Enrique “Ernesto” Benavides, SIS/BA ‘15, came to the United States illegally in 2006 when he was 14 years old. Along with his father, Enrique travelled approximately 1,400 miles and endured separation, the threat of police and border patrol, exhaustion, and other hardships to reunite with his mother and brother in Texas. As an undocumented child, Enrique struggled to find acceptance in his community and at his school. Now a legal permanent resident, he recounted his story in a term paper for an independent study course with Professor Elizabeth Cohn. Below is an excerpt about his journey from El Salvador to American University:
Every day, approximately 300 Salvadoran immigrants start their trips in the hope of reuniting with their families in the United States. In 2006, my dad and I—seeking to join my mother in the United States—were two more.
A truck dropped off our group of ten immigrants at the shoulder of a mountain that divided Guatemala and Mexico. The mountain was steep, covered by short thorny trees and rocky, slippery terrain. We barely made it to the top of the mountain, and I was weary from lugging two backpacks and a gallon of water. My dad was the last to make it to the summit. As he approached me I could see his exhaustion.
The coyote, who was guiding our group to the United States, advised us to find somewhere to rest. I looked around and admired the beautiful landscape of the mountain. This trip would be an adventure, I tried to convince myself. Then, someone fired a gun. I heard the coyote scream, “Salven sus vidas!” (Save your lives!). I always wanted to move to the United States, but this was not how I imagined how I’d get there.
* * *
After more than two weeks travelling through Mexico, including a week when I was separated from my father and afraid, our group reached the United States-Mexico border in the Arizona desert. Among bushes, trees, and mud we ran through to the other side.
We walked for four days and nights until finally a big truck arrived and the coyote yelled for everyone to jump on. Rushing, I found a spot on top of a greasy spare tire. We drove in the dark, across hills, holding onto each other to avoid flying out the truck or being speared by the cactuses along the road.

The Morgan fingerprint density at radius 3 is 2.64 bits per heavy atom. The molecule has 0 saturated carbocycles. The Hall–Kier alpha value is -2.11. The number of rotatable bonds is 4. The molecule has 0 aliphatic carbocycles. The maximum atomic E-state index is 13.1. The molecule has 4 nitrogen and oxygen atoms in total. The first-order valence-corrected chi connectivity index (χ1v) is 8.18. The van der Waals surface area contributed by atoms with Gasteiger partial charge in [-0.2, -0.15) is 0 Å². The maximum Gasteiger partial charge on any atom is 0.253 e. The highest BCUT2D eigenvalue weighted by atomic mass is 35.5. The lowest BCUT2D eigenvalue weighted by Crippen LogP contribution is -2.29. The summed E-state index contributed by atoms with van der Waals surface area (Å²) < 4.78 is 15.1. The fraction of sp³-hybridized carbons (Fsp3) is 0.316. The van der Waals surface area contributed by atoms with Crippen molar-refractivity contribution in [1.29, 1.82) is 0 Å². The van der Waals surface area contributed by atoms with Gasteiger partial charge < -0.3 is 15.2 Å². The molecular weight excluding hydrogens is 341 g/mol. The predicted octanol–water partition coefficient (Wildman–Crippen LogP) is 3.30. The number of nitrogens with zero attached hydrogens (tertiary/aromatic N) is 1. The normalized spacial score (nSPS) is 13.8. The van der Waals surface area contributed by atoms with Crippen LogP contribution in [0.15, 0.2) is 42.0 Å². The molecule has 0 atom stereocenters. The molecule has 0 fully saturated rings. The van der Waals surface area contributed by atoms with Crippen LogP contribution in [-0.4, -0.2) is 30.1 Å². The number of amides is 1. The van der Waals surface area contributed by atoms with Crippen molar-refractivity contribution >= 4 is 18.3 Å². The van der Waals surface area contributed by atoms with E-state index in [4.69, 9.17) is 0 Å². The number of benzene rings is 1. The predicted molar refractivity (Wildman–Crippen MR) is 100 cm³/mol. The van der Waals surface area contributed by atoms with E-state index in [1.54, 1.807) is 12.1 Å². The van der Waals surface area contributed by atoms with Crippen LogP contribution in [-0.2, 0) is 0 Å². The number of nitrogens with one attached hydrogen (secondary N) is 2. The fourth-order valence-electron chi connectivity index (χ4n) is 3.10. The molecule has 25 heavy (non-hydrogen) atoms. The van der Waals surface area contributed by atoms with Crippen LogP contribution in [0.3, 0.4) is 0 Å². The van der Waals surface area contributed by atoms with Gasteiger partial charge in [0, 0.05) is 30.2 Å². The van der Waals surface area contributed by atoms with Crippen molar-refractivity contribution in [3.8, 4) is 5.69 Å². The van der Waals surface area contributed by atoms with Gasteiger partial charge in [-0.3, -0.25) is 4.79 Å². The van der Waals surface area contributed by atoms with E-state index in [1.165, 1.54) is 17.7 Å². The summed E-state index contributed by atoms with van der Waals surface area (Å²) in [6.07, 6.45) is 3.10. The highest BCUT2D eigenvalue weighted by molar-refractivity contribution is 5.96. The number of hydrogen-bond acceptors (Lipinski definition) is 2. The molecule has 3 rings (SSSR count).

This journey from El Salvador to Texas was the longest three weeks of my life, but at the end of it my dad and I were reunited with my mom. Finally we could live together as a family again. But the price of family reunification was even higher than risking our lives trekking through Mexico and the Arizona desert. The real challenge was to keep our family together in the United States, in a world completely foreign to us all. No-one in my family could speak English, and whereas my parents had run a successful business in Salvador, we now had to start from the bottom and learn a new system of life.
* * *
The high school year started and I knew its importance as a preparation for college. Undocumented Hispanics like me often represent negative figures of high school dropouts, people who cause trouble, or workers with low wage earning jobs. I hoped this stigma wouldn’t affect me throughout school, as I was determined to succeed. From my first day of class, my goal was not only learning English, but getting the best grades possible. Slowly, throughout my freshman year, I improved my English with the assistance of my English as a Second Language (ESL) teacher.
The next year, I requested to be enrolled in AP World History. My counselor was skeptical because these were college level classes, but my ESL teacher supported me and believed that I could succeed. Every weekend, I studied from 6:00 a.m. to 6:00 p.m. for this class and at the end of the year, and I achieved a 5, the highest score on the national exam.
More than ever, my dream was to earn a college degree. My ESL teacher advised me during my junior year that American University would be the best choice for my career goal of influencing U.S. foreign policy and Latin America. I was thrilled when I received the news that I had been accepted to American University’s School of International Service. But then U.S. Immigration and Customs Enforcement notified me that I needed to be interviewed at the U.S. Embassy in El Salvador for my permanent residency. That meant leaving behind my family and all I had worked for, including those college opportunities, to return to El Salvador and enter the country legally.
Two years after petitioning for forgiveness for entering the United States illegally, I received my permanent residency and was once again reunited with my parents in Texas. After two years of community college in Texas, I transferred to American University, where I learned the bigger picture of immigrants’ struggles and reflected on my own story. I also had the opportunity to work at the Latino Student Fund and the Embassy of El Salvador in Washington, DC.
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Throughout my mother’s entire life she dreamt of family reunification. Now that I have graduated, I am a consultant with the World Bank in Washington, DC, and will visit my mom when I can, hoping to making her proud as I grow up on my own.